I love the idea of education as a way of learning the nature of the universe, and as a kind of training one undergoes that transforms one’s being, even makes one into a master of something.
As a kid I was thrilled by Harry’s education in the Harry Potter books, where he studies not only how to cast spells and master wizardry, but also potions, divination and the natures of different magical beasts.
I also really enjoyed reading about Eragon’s education in Christopher Paolini’s book Eldest. For those who didn’t read those books, Eragon is a special individual who becomes a dragon rider, and at a certain point in his journey he goes deep into the woodland part of Algaesia, where the civilization of the elves is located, to train with a thousand-year old elf, sage and dragon rider named Oromis. During his training under the master rider, Eragon undergoes a kind of education that combines textual study and hands-on practice as a sorcerer and warrior. He disciplines himself in casting different spells at will, attuning to the energies of all beings around him through meditation, wielding swords and dueling, and of course communicating telepathically with, and riding, his dragon. He trains to become a master rider.
These are, of course, the educations of mythic heroes in fictional universes. Yet over the past year I’ve noticed that there have existed similar kinds of education in the world. We just don’t practice them anymore, in general, and no one tells us about them in school.
For example, in reading Philosophy as a Way of Life by Pierre Hadot, I found that philosophers in Ancient Greece and Rome would become apprentices and disciples of master philosophers who would teach them to contemplate the nature of reality, meditate, and discipline their behavior to conform to the wisest mode of conduct. In some cases this may have involved rituals and initiations where the philosophers would experience reality from a radically different point of view through the alteration of consciousness. We don’t know as much about these ceremonies as we’d like to, but we can see in the writings of people like Plato and Plotinus evidence of mystical experiences of Oneness and Eternity that challenge our customary notions of what is ultimately real.
Another example comes from a retreat I attended, in Teotihuacan, Mexico, where our guide (and master in the Toltec-lineage) informed us that, contrary to popular belief, the plaza and pyramid ruins at Teotihuacan were the site of a spiritual university or “school of enlightenment.” While this can’t be proven with historical evidence or argumentation, experiences that people had while on the retreat point to there being something very special about the ruins. An energy can be associated with a place, as for example you can feel, if you’re sensitive, the energy of a busy, crowded city, which is quite distinct from the energy of a quiet place out in the mountains.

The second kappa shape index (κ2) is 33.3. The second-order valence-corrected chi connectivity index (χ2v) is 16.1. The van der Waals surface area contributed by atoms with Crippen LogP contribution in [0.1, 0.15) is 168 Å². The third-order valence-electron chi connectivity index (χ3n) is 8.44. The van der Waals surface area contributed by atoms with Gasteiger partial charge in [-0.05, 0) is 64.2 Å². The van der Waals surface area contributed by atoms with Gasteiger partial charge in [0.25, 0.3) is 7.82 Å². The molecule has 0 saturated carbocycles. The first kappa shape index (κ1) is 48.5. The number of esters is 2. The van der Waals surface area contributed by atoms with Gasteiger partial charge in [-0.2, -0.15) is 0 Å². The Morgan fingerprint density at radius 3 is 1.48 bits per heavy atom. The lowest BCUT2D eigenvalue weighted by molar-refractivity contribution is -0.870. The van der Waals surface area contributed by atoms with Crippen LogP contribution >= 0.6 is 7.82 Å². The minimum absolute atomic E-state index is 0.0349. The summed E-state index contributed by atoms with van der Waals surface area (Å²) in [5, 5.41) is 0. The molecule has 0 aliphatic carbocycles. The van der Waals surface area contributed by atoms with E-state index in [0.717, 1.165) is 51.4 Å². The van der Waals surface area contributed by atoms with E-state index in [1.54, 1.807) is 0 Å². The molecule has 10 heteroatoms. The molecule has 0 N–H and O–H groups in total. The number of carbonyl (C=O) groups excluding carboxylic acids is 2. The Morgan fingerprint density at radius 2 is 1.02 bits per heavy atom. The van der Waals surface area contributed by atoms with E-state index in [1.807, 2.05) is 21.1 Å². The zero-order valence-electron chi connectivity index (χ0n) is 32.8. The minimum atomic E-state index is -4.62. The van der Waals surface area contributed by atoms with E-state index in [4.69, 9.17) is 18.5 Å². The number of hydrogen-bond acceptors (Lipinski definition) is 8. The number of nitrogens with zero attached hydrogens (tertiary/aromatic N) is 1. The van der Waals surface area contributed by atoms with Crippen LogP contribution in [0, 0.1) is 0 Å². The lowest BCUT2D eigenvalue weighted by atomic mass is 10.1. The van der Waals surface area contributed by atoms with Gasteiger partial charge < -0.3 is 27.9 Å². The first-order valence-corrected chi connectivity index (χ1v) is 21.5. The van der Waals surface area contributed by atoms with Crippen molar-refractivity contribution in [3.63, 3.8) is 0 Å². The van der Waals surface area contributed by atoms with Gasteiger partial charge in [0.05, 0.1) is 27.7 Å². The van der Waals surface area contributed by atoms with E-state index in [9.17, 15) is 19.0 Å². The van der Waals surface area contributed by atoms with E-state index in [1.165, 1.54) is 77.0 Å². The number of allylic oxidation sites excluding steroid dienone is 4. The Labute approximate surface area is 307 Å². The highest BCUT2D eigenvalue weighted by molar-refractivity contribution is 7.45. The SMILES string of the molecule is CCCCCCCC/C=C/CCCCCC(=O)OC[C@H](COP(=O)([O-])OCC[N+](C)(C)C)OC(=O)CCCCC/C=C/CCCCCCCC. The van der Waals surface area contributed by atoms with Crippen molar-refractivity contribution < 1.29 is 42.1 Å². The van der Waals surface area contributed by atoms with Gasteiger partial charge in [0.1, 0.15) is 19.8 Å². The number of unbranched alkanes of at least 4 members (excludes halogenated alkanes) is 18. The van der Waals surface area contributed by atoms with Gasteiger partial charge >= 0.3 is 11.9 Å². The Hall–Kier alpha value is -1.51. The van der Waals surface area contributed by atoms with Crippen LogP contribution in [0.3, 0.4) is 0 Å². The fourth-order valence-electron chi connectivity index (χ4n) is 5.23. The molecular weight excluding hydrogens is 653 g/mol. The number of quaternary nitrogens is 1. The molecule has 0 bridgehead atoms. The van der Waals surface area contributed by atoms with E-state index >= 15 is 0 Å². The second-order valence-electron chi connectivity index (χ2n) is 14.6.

These different kinds of education are notable for two reasons. One, because it’s awesome that this kind of education is possible. Two, and more importantly, because we didn’t get this education growing up in the modern world, and it’s essential that we become aware of what’s possible for us as conscious beings with huge, untapped potential and as creators of reality.
Compared to all the things no one told us about, the quantity of subjects and information, as well as the way we were taught, is astounding. For the most part our education–and this seems to be “global fare”–is almost exclusively focussed on training our capacities to work with numbers and words, in analytic and logical ways, and to absorb and regurgitate numbers and words in the right sequences onto tests. It’s a highly left-brained approach (in the way I was using that term in the last post).